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Table showing the heirs female in remainder to the Crown, named in
the Will of Henry VIII. and the Devise of Edward VI.

 

table

 

Queen Elizabeth, when she died in 1603, in the 70th year of her age, was the survivor of all these ladies.

The duchess of Suffolk, having been remarried to her servant Adrian Stock esquire, died in 1559.

The fate of the lady Jane is detailed in the present volume.

Her sister the lady Katharine, having been rejected by her betrothed husband the lord Herbert of Cardiff, secretly united herself to the earl of Hertford in 1561, and died a state prisoner in 1567. Her eldest descendant and representative is the duke of Buckingham and Chandos.

The lady Mary (following rather the example of her mother's alliance with Adrian Stock than the apparently more hazardous steps of her sisters,) demeaned herself by a secret match with Thomas Keyes the queen's serjeant porter in 1565, but her punishment was no less, for she was also a prisoner so long as her husband lived, that is, until 1571; she died, without issue, in 1578.

The lady Margaret was married in 1555, with queen Mary's sanction, to Henry lord Strange, afterwards the fourth earl of Derby, and died in 1596. Her eldest heir of blood is believed to be the earl of Jersey -- See "Royal Descents, a Genealogical List of the several persons entitled to Quarter the Arms of the Royal Houses of England. 1845." 4to.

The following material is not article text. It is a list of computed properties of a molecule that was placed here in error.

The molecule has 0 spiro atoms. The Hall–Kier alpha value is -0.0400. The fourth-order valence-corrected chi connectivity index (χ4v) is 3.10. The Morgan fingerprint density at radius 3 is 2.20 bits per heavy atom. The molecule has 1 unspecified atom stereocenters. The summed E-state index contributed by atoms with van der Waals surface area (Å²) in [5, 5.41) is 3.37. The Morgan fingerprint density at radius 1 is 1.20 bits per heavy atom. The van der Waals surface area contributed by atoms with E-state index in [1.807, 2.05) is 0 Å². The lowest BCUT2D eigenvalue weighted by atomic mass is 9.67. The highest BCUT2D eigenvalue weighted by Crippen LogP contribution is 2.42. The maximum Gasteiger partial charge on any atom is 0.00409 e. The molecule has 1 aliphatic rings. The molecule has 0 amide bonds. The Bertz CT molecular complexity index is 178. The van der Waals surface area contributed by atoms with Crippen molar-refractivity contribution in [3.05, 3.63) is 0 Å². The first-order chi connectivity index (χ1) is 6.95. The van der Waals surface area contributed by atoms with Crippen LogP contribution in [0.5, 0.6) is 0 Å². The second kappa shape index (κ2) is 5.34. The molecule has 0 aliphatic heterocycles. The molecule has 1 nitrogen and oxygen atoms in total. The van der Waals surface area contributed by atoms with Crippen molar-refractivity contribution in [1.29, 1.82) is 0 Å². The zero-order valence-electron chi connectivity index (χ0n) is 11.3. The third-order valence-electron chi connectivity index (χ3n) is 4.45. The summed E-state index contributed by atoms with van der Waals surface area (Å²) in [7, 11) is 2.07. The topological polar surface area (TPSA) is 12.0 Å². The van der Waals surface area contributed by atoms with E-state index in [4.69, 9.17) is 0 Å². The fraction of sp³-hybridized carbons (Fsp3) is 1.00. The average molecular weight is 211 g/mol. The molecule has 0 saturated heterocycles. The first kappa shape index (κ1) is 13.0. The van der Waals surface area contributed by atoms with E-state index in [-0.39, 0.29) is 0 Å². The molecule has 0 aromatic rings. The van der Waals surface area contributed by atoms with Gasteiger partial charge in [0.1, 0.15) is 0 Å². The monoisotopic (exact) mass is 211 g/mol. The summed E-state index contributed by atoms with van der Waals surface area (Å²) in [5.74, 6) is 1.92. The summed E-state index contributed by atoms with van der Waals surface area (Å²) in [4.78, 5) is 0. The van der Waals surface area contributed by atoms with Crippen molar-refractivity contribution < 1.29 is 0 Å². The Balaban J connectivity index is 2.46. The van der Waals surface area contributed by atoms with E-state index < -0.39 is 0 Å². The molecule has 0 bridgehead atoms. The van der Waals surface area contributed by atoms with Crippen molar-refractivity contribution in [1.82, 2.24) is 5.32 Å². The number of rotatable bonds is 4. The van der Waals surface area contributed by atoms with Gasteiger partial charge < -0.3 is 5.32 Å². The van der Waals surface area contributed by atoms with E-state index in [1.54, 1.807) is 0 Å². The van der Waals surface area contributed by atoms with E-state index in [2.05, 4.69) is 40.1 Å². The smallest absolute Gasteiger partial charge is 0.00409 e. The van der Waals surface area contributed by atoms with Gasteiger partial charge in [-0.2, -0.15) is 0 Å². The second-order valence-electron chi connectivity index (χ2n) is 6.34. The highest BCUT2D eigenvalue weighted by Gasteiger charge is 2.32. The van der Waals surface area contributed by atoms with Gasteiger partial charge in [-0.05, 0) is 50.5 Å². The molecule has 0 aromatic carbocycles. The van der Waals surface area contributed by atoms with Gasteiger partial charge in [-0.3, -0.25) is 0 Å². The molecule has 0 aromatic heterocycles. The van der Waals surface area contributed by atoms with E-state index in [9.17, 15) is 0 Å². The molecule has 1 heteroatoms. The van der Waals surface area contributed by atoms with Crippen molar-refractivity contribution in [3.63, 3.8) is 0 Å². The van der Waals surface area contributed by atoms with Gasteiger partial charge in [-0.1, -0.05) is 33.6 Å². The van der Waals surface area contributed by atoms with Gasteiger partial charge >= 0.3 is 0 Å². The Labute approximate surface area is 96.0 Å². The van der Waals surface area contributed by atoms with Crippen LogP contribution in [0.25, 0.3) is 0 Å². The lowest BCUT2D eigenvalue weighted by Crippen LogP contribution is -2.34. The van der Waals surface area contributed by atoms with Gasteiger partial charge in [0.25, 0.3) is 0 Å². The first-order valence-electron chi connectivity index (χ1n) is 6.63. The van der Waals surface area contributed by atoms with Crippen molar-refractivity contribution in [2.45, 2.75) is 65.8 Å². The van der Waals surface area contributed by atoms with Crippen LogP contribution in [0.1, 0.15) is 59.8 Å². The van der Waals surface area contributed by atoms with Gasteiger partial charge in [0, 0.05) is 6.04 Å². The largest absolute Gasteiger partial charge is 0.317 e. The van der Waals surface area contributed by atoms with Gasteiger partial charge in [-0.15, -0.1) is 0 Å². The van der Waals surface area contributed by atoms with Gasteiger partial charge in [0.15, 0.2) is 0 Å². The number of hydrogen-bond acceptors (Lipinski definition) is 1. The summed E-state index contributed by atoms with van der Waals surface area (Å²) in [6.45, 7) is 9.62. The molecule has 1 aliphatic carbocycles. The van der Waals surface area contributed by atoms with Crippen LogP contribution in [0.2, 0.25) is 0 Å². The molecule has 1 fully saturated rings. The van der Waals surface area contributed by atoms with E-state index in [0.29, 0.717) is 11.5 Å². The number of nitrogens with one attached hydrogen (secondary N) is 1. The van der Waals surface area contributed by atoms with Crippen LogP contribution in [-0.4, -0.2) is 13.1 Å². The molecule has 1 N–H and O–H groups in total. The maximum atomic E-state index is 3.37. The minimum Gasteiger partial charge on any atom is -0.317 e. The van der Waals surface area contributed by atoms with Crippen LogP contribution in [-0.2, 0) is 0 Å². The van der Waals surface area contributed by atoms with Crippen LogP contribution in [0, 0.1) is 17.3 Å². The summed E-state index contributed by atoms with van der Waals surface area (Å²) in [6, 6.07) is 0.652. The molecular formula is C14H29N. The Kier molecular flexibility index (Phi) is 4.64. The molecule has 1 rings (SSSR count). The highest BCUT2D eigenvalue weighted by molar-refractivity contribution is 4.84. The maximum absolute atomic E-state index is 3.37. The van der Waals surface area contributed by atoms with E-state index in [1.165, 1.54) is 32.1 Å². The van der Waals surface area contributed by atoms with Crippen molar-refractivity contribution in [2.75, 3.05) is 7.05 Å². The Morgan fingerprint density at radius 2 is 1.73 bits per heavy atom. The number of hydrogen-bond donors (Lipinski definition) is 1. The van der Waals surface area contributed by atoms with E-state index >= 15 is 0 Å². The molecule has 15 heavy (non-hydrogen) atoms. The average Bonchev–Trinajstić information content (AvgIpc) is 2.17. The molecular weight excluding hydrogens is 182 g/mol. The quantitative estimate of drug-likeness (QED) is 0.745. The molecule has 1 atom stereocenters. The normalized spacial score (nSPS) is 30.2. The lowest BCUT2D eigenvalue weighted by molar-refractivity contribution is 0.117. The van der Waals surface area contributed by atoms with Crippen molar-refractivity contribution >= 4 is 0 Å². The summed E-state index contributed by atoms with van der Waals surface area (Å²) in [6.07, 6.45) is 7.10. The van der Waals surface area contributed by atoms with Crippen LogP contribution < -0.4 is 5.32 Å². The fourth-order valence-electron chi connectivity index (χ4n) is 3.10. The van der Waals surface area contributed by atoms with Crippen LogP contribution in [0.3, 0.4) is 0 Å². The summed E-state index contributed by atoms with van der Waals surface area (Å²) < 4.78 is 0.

Of the descendants of Margaret queen of Scots there were living in 1553: 1. her granddaughter Mary queen of Scots, then in her 11th year, and affianced to the Dauphin of France; 2. her daughter Margaret countess of Lennox, then in her 38th year; and 3. Henry lord Derneley, the elder son of the countess (afterwards married to the queen of Scots), then in his 8th year.

The claim of the queen of Scots, as coming of the elder sister, was not forgotten by the emperor, who attributed the French king's favour towards the proceedings in England to the circumstance of "monsieur le Dolphin having the daughter of Scotland," and consequently wishing to set aside the daughters of Henry VIII. Letter of the Commissioners at Brussels, 20 July.